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Jewish Businesses on Mt. Vernon and the Civil Rights Movement lesson plan

The businesses along Mt. Vernon Avenue were in the midst of some of the hottest confrontations of the Civil Rights Movement including protests against Jewish business owners in Columbus' King-Lincoln neighborhood.

Historical Context and Overview

The civil rights movement in Columbus came to a head in the Mt. Vernon business district of King Lincoln.

Although many of the causes had happened elsewhere in the city, this was the scene of confrontation. In September 1967, a protest was directed at Marvin Bonowitz, a tailor, because they wanted him to rent an empty storefront for meetings.

When he declined, the next evening, there was a crowd, and bricks were thrown through storefronts of Spicer’s Furniture Store and an African-American owned news shop—and when that owner fired a shotgun, the protestors moved up the street to Bonowitz’s tailor shop. Bonowitz and an employee waited in the back for the police when Carl Brown, much respected African-American owner of the IGA grocery store arrived to chase away the protestors.

According to Bonowitz, the demands of the Congress of Racial Equality (CORE) began to be met within days of the disturbance because the NAACP, the Urban League, the Mt Vernon Avenue Business Association, the Ministerial Alliance, the Baptist Pastors Conference and others worked together.

The plans called for: the creation of 1,000 new jobs above menial labor category within 30 days, African Americans to be hired to the police force, hot lunches at all inner-city schools, the creation of job training centers, and a headquarters for CORE.

For the next several years, Columbus experienced Civil Rights demonstrations and unrest, exacerbated by what many thought was a wave of police brutality. Federal investigators came and went, but the African-American community and a journalist named Amos Lynch—who edited the Call & Post, had the photographs to prove there had been brutality

The nexus of Jewish business owners in African-American communities is a repeated pattern in many urban areas in the United States. Jewish immigration was peaking before World War I, and many families were moving out of New York and the East Coast area to what they hoped would be more opportunity in the Midwest.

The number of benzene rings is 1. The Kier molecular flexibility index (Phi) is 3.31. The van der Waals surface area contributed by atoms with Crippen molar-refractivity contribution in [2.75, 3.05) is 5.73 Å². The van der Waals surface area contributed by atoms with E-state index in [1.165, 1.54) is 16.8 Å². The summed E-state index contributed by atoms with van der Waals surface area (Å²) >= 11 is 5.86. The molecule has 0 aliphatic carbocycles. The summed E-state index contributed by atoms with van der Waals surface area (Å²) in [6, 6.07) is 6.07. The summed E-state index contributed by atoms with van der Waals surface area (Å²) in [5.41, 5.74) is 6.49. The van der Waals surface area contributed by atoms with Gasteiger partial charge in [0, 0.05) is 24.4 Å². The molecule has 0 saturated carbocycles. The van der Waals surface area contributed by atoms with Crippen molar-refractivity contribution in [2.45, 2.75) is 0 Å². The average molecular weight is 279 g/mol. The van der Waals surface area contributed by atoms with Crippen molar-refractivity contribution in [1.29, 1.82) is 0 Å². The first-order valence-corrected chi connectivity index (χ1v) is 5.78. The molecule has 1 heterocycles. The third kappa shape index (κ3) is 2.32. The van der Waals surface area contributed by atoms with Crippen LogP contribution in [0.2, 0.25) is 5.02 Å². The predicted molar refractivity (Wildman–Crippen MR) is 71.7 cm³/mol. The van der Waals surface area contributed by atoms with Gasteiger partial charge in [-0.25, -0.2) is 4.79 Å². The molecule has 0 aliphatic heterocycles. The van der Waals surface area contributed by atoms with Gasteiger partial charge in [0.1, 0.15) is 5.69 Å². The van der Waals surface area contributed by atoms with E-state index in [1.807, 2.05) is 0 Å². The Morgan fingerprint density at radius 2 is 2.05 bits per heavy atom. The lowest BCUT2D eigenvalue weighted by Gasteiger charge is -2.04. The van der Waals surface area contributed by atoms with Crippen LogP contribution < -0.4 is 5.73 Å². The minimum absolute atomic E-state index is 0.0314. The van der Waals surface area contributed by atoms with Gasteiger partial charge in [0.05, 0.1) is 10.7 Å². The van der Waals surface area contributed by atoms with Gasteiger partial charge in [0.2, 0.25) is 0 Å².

Already in Columbus, German Jewish families had arrived and settled into the business community (like the Lazarus family), but at the turn of the 20th century, Jewish families were often coming from Russia, Poland, or parts of Central Europe. In Columbus, Jewish families often settled together on the Near East Side because rent and land was cheaper.

There was the opportunity to settle into the retail world as tailors, grocers, butchers, shoe repairers, dry cleaners, and pawn shop owners. For African Americans who were refused loans from white banking institutions, pawn shops were a useful option.

Standards Alignment

Ohio’s New Learning Standards: K-12 Social Studies

Grade 3, Content Statement 10: Individuals make the community a better place by solving problems in a way that promotes the common good.

Grade 8, Content Statement 22: Choices made by individuals, businesses, and governments have both present and future consequences

HS American History Content Statement 28: Following World War II, the United States experienced a struggle for racial and gender equity and the extension of Civil Rights.

Learning Objectives

Analyze the relationship and perspectives of the Jewish and African-American businessmen as they served the community.

Discuss what is meant by the term “common good.”

Analyze the push and pull factors that led to the establishment of Jewish businesses in King- Lincoln and factors that continued to make the neighborhood predominately African American.

Discuss how individual and government choices presented consequences for the civil rights conflicts and settlement in the King-Lincoln neighborhood and the city.

Discussion Questions

1. What precipitated the conflict on Mt. Vernon Avenue in 1967?

2. How did individual and government choices play a role in creating the conflict and in settling the conflict?

3. How might the conflict have further affected the King-Lincoln neighborhood and other issues within the community?

4. What lasting positive and negative results came out the conflict? Was a “common good” achieved?

5. How did the racial tensions in the King-Lincoln neighborhood reflect broader trends in the civil rights movement at the national level?

External Activities

What happened on Mt. Vernon Avenue is not the entire story of civil rights in Columbus, but it is a good starting point to understanding one neighborhood and the city’s history and evolution.

Read through excerpts of Wil Haygood’s book (pages 207-213 are particularly useful). Have students create a reader’s theater in which many people help tell the story of Mt. Vernon.

A list of characters might include: Marvin Bonowitz, Wil Haygood, Carl Brown, Mayor Sensenbrenner, Roselyn Bonowitz, Veline Barton, James Jordan, Amos Lynch, Chief James Jackson, Aminah Robinson, and a protestor.

Have students create the text for a historical marker to be placed on Mt. Vernon Avenue that describes the importance of the business community and the events of September 1967 (and outcomes).

Fairness, balance of perspectives, accuracy, and a sense of historical importance should be considered in the text writing.

Additional Resources

Bonowitz, Marvin. Mt Vernon Avenue Jewish Businesses in a Changing Neighborhood, 1918-1999. The Columbus Jewish Historical Society, Inc., 1999.

Haygood, Wil. The Haygoods of Columbus: A Family Memoir, Houghton Mifflin Company, 1997.

Content from this lesson plan is taken from the Columbus Neighborhoods: King-Lincoln documentary.